Razer Blackwidow Ultimate

James Young · April 27, 2011

For home and gaming use, I wanted something a bit different.  I was after a mechanical keyboard which was lower cost, had a standard 104 layout and had key legends.  What I wound out settling on was the Razer Blackwidow Ultimate.

Meet the Razer Blackwidow Ultimate (pic courtesy Razer)

It’s ~$40 more than the Expert version, but the Ultimate version has the USB hub, audio passthrough and the backlit keys.  Other than that, the Ultimate has the same key layout and keyswitches as the Expert.

“Optimized” rollover

The Blackwidow does not have N-key rollover.  But it does have rollover that’s optimized around the ESDF/WASD cluster.  This means that the keyboard is set up so you can hit pretty much any combination of WASD/ESDF and two other non-modifier keys and have them all work.  That covers off the majority of gaming scenarios where you may want to, for example, move forward while strafing left crouched, while reloading and talking on Teamspeak at once.  With my layout, that requires hitting something like ESCA and Alt at the same time.  That sort of combination will work fine.

But ZXC will fail.  It’s only optimized around the WASD/ESDF cluster, and is 2-key rollover elsewhere.  That all said, what I want rollover for is to handle ESDF movement scenarios with stuff like talking on Vent while reloading and things like that, so the optimization is perfect for me.  But for some flight sim folks who may need to use really weird key combinations, it may not work as desired.

Keycaps and Backlight

The keycaps have an odd font, but it’s quite serviceable.  Additionally, the caps are made of some kind of high-friction plastic, so they feel slightly rubbery to the touch and give decent grip.

The backlight can be very bright, but is adjustable in several graduations.  I use it on the lowest setting, since that’s plenty bright in the dark.  All keys are individually backlit, resulting in an even lighting across the board.  The colour is your typical LED blue that everyone seems to love these days.

The layout is a standard 104/105 layout, with one variation - it’s got a “M” macro button at the bottom right where the second Windows button would be.  That key is used as a modifier to operate the media buttons, record macros and the like.  It also has five extra buttons on the left side which can be mapped to macros.  I don’t really use the macro feature, but it does make the keyboard slightly wider than a standard keyboard.

The Keyswitches

The Blackwidow uses Cherry MX Blue keyswitches, which are wonderfully tactile and responsive.  However, be warned - they are LOUD.  They have a very noticeable “click” when depressed, and they sound like someone banging away at an old-school typewriter if you’re in a quiet room.  I certainly wouldn’t recommend trying to use one in a room where someone’s trying to sleep.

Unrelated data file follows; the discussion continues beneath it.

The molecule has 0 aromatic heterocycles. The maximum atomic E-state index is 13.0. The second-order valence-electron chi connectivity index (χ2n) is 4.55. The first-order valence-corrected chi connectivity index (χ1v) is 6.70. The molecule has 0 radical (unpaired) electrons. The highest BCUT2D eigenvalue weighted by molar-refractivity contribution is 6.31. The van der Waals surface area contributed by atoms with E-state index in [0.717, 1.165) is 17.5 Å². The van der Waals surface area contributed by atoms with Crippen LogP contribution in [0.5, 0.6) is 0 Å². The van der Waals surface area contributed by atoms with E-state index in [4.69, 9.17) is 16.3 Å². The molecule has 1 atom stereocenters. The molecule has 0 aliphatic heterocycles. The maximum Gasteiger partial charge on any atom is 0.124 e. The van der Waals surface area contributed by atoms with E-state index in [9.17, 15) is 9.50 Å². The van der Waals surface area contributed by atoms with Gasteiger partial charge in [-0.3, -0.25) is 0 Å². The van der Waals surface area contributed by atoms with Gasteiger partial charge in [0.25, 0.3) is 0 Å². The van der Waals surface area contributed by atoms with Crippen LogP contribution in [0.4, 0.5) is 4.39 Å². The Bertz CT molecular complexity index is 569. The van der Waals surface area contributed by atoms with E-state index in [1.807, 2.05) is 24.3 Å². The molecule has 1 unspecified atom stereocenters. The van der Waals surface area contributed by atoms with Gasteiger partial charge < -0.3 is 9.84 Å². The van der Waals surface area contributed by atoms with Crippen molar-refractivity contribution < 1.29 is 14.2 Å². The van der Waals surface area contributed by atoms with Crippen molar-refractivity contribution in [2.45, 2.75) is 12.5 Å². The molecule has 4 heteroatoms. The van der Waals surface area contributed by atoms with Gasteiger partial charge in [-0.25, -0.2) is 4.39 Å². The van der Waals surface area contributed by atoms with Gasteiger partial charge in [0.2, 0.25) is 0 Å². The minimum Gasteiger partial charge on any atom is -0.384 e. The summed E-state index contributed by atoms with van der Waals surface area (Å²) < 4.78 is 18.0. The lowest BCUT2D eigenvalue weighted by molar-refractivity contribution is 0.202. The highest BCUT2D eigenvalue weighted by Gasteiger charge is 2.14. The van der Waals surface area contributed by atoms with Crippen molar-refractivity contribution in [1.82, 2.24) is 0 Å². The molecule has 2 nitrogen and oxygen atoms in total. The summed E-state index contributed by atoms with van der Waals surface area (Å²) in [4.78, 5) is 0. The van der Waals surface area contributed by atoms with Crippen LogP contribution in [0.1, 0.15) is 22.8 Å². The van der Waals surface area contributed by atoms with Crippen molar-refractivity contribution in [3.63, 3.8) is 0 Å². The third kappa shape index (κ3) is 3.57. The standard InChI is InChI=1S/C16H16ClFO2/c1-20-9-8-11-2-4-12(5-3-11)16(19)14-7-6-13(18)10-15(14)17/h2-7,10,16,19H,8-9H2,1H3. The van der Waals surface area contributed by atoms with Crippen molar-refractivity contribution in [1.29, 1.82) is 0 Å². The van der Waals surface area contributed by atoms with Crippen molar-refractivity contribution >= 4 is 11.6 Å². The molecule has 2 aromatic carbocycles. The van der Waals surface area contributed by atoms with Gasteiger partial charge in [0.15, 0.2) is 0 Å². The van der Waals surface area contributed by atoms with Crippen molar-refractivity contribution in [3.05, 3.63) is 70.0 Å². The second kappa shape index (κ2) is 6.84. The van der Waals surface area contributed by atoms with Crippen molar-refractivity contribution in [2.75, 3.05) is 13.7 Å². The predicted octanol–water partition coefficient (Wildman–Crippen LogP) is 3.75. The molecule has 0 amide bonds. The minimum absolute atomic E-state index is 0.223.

That said, in my opinion the MX Blues feel better than the Browns of the Das Keyboard.  But I don’t think I could get away with clattering away on a Blackwidow at work.

There has been some commentary about people having problems with repeat keys because the MX Blue’s tactile release point is slightly out of position with its activation point, but I can’t say I’ve noticed any problems.  As someone who learned to type on a mechanical typewriter, I can be a bit of a keyboard banger anyway.

The Skinny

The Blackwidow Expert is amazing value for money.  For the extra amount you pay for the Ultimate, it’s worth it if you value the USB hub and backlight.  With the Expert, you’re getting the same mechanics, switches, and layout, all for around the $100 mark, which is excellent value for a mechanical keyboard.  But, this keyboard is loud.  Not quite as bad an IBM Model M, but loud nonetheless.  Keep that in mind.


  • Looks good
  • Has key legends
  • Expert version is excellent value for money
  • Standard keyboard layout (barring macro key in bottom right)
  • Programmable through five special macro keys
  • Has media buttons
  • Has ability to disable Windows key for gaming
  • Rollover optimized around WASD and ESDF clusters
  • Good build quality, quite heavy
  • Keyswitches have great tactile feel and friction


  • Macro programming requires Razer driver kit to be installed
  • Doesn’t have true N-key rollover
  • Can’t use with PS/2, must be used with USB
  • Requires two USB ports
  • Loud

All in all, I’ve been happy with the Blackwidow Ultimate as a home keyboard, and I’ve recommended it to others who have asked me.  One of my colleagues got the Expert version for use at work, but he cops a fair bit of ribbing about the clackity-clack.

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